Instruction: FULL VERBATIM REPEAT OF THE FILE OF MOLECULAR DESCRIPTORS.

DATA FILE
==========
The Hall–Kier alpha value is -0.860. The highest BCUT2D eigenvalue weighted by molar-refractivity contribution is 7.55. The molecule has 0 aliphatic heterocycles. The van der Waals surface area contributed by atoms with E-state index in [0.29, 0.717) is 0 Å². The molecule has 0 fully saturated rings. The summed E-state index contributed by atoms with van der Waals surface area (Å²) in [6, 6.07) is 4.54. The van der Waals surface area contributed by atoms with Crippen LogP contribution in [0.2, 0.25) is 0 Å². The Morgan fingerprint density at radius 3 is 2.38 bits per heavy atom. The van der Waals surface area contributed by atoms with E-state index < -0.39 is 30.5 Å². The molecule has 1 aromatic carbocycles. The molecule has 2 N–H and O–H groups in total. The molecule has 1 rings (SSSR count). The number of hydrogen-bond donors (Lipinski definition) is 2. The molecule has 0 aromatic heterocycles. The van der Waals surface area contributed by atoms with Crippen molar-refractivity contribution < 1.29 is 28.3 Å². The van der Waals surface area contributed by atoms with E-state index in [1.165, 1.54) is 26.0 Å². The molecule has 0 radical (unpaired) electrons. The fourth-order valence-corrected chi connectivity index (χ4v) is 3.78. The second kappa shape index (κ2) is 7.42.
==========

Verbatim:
The Hall–Kier alpha value is -0.860. The highest BCUT2D eigenvalue weighted by molar-refractivity contribution is 7.55. The molecule has 0 aliphatic heterocycles. The van der Waals surface area contributed by atoms with E-state index in [0.29, 0.717) is 0 Å². The molecule has 0 fully saturated rings. The summed E-state index contributed by atoms with van der Waals surface area (Å²) in [6, 6.07) is 4.54. The van der Waals surface area contributed by atoms with Crippen LogP contribution in [0.2, 0.25) is 0 Å². The Morgan fingerprint density at radius 3 is 2.38 bits per heavy atom. The van der Waals surface area contributed by atoms with E-state index < -0.39 is 30.5 Å². The molecule has 1 aromatic carbocycles. The molecule has 2 N–H and O–H groups in total. The molecule has 1 rings (SSSR count). The number of hydrogen-bond donors (Lipinski definition) is 2. The molecule has 0 aromatic heterocycles. The van der Waals surface area contributed by atoms with Crippen molar-refractivity contribution < 1.29 is 28.3 Å². The van der Waals surface area contributed by atoms with E-state index in [1.165, 1.54) is 26.0 Å². The molecule has 0 radical (unpaired) electrons. The fourth-order valence-corrected chi connectivity index (χ4v) is 3.78. The second kappa shape index (κ2) is 7.42.